Below is an explanation of their radio program:
Thousand Kites also features a radio program, Calls From Home that invites you to:
Join our special radio program that brings the voices of families across the nation to the airwaves as they send greetings directly to their incarcerated loved ones.
Below is an example of their program:
Below is the trailer of a documentary, Up the Ridge, about the PIC and keeping people behind bars that were used to urban settings in a rural area:
Two additional resources suggested from participates were:
In addition to this panel that I attended, I also was able to attend the Speak Cafe which featured poets with experience ranging from being new to the stage to Hakim Bellamy – inaugural Poet Laureate of Albuquerque, NM (2012-2014), co-creator of the multimedia Hip Hop theater production Urban Verbs: Hip-Hop Conservatory & Theater, and Strategic Communication Director at Media Literacy Project. Visit Hakim’s website at: http://hakimbe.com/. Oh, and what makes Hakim even more awesome? He loves libraries! 🙂
Below is one of his poems, Generation:
Yesterday was the screening of Music From the Big House. You might remember that I already wrote a post about it: You Can Hear It Through The Prison Walls: Music with Rita Chiarelli and of Johnny Cash.
The making of this documentary, Music From the Big House, began when Rita began her journey down the Blues Highway – U.S. Route 61. Her first visit into the Louisiana prison, Angola, began by a cold call from a near by gas station to ask if she could come in a visit, to see the prison where there is a rich history of blues music – including Lead Belly’s Goodnight Irene.
Within the documentary’s soundtrack, Rita writes:
While doing research, with the intent that I would make every stop that is a must on this pilgrimage, I came across Louisiana State Penitentiary, aka Angola.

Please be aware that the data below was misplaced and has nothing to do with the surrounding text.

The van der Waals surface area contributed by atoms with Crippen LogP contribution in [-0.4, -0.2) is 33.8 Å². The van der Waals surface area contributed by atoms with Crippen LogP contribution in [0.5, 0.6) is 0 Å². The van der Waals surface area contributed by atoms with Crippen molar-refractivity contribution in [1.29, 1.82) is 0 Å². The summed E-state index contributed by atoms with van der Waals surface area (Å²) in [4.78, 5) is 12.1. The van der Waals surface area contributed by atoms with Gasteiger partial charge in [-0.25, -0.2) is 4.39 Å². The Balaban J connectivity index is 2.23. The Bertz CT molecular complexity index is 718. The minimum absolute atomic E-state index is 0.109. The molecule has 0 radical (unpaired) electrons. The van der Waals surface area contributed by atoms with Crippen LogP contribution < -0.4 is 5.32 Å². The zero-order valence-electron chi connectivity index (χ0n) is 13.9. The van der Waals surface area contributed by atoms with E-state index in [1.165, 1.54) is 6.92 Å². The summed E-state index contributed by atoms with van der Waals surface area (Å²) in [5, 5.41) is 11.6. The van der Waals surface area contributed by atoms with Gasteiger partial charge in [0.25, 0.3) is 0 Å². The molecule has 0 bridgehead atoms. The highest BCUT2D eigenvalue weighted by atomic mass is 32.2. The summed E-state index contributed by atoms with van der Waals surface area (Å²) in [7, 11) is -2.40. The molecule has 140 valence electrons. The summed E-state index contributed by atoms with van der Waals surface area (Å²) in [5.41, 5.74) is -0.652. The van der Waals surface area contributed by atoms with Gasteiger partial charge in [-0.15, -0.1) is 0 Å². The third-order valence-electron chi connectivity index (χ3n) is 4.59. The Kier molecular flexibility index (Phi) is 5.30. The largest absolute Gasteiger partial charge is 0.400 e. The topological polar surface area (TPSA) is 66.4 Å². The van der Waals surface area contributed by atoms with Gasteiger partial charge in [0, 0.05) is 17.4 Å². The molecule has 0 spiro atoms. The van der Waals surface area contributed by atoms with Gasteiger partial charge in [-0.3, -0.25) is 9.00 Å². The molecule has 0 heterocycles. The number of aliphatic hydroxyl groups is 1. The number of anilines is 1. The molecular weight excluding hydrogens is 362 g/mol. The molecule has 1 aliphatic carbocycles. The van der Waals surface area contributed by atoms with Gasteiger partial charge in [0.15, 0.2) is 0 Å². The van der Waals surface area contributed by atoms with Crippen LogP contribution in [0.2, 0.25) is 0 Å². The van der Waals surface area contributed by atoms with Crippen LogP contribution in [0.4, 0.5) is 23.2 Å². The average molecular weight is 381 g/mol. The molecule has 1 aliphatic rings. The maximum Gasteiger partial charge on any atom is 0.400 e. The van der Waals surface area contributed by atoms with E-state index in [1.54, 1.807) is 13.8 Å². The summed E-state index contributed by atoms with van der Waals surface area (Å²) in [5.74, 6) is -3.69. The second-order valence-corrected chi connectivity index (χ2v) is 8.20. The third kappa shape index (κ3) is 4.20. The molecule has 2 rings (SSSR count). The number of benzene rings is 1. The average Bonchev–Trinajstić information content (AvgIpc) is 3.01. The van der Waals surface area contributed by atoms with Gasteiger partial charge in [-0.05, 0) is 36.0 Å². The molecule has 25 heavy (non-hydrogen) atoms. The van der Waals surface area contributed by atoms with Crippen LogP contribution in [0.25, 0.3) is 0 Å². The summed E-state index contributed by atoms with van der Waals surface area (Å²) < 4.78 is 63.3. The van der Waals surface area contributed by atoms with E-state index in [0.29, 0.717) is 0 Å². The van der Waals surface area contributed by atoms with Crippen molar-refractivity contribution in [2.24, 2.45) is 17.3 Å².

The information about this place jumped out at me. This was a place that had a musical history, a history that had been archived in recordings – inmates recorded as they worked, spirituals, work songs, and blues… and songs by their famous ‘son’ Lead Belly.
It was my quest to add to the prison’s musical history, or maybe I should say ‘to provide an update’.
During her visit, a discussion with the warden began… after hearing that many musicians have performed concerts in the prison, Rita had a unique idea – to perform a concert with the men of Angola. That was something that had never been done before and the documentary was part of documenting this new experience and the present state of music at Angola. Music is performed in the genres of jazz (The Jazzmen), country (Little Country), and gospel (Pure Heart Messenger).
From each of the bands, the audience has the opportunity to get to know the some of the men via conversations with Rita. One of the men we get to meet is Ray Jones from the band Pure Heart Messenger. Ray is also Angola’s law librarian and in the film we get to see him in the law library where he also religiously counsels fellow men behind bars.
Through the documentary, we see Rita struggle with being in Angola… one scene is of her in her hotel room and after a verse on her guitar she becomes heavy and embraces her guitar. Later on we see her express getting to know the men who are truly sorry for the crimes that they have been committed (and that perhaps their sentence and confinement is unjust) and then she expresses that we also cannot forget the victims. During Q and A, an audience member asked if the men in the film had a chance to see it. They did. Rita stated that she was nervous during the scene when she talked about the victims, unsure how the men would take it. They expressed that thinking about the victims was part of their journey too. At the end of the screening in Angola, Rita received a standing ovation.
Lately I’ve been struggling with handling the emotions of being in the PIC and being aware of how unjust the system is and how to handle the stress of the atmosphere. Being in the jail library isn’t necessarily stressful nor do I feel in any danger, but getting to know the patrons and having an understanding of their situation, etc. has been difficult lately. I attempted to ask Rita how she handled the situation of being in and out of Angola…